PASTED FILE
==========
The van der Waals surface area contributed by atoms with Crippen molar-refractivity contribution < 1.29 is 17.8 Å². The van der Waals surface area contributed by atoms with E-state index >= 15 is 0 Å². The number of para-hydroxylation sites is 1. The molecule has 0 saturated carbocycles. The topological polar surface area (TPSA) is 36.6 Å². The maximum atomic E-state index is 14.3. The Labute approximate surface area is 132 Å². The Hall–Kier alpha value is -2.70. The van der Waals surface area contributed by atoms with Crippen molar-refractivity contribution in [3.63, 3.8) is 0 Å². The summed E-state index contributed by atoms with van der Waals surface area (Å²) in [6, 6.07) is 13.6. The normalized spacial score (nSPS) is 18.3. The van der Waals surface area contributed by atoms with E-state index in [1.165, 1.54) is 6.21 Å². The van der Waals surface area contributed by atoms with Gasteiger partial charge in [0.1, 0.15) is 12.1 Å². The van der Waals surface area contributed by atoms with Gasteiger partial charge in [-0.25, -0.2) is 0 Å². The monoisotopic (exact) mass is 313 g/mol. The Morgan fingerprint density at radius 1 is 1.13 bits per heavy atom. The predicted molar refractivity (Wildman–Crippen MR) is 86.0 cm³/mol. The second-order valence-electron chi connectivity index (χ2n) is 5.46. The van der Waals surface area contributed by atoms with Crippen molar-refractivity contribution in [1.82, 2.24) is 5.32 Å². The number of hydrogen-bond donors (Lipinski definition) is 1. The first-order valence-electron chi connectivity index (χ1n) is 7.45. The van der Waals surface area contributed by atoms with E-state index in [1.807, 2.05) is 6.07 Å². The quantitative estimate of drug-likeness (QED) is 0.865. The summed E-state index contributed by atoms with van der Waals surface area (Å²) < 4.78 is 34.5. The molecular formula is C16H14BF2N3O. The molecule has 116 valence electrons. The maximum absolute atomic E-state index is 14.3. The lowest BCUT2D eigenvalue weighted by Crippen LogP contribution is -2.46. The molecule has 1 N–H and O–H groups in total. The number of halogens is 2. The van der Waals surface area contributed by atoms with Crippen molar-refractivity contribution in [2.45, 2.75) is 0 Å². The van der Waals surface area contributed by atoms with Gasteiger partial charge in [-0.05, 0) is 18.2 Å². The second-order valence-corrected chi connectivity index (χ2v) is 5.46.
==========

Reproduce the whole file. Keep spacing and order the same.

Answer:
The van der Waals surface area contributed by atoms with Crippen molar-refractivity contribution < 1.29 is 17.8 Å². The van der Waals surface area contributed by atoms with E-state index >= 15 is 0 Å². The number of para-hydroxylation sites is 1. The molecule has 0 saturated carbocycles. The topological polar surface area (TPSA) is 36.6 Å². The maximum atomic E-state index is 14.3. The Labute approximate surface area is 132 Å². The Hall–Kier alpha value is -2.70. The van der Waals surface area contributed by atoms with Crippen molar-refractivity contribution in [3.63, 3.8) is 0 Å². The summed E-state index contributed by atoms with van der Waals surface area (Å²) in [6, 6.07) is 13.6. The normalized spacial score (nSPS) is 18.3. The van der Waals surface area contributed by atoms with E-state index in [1.165, 1.54) is 6.21 Å². The van der Waals surface area contributed by atoms with Gasteiger partial charge in [0.1, 0.15) is 12.1 Å². The van der Waals surface area contributed by atoms with Gasteiger partial charge in [-0.25, -0.2) is 0 Å². The monoisotopic (exact) mass is 313 g/mol. The Morgan fingerprint density at radius 1 is 1.13 bits per heavy atom. The predicted molar refractivity (Wildman–Crippen MR) is 86.0 cm³/mol. The second-order valence-electron chi connectivity index (χ2n) is 5.46. The van der Waals surface area contributed by atoms with Crippen molar-refractivity contribution in [1.82, 2.24) is 5.32 Å². The number of hydrogen-bond donors (Lipinski definition) is 1. The first-order valence-electron chi connectivity index (χ1n) is 7.45. The van der Waals surface area contributed by atoms with E-state index in [1.807, 2.05) is 6.07 Å². The quantitative estimate of drug-likeness (QED) is 0.865. The summed E-state index contributed by atoms with van der Waals surface area (Å²) < 4.78 is 34.5. The molecular formula is C16H14BF2N3O. The molecule has 116 valence electrons. The maximum absolute atomic E-state index is 14.3. The lowest BCUT2D eigenvalue weighted by Crippen LogP contribution is -2.46. The molecule has 1 N–H and O–H groups in total. The number of halogens is 2. The van der Waals surface area contributed by atoms with Crippen molar-refractivity contribution in [2.45, 2.75) is 0 Å². The van der Waals surface area contributed by atoms with Gasteiger partial charge in [-0.05, 0) is 18.2 Å². The second-order valence-corrected chi connectivity index (χ2v) is 5.46.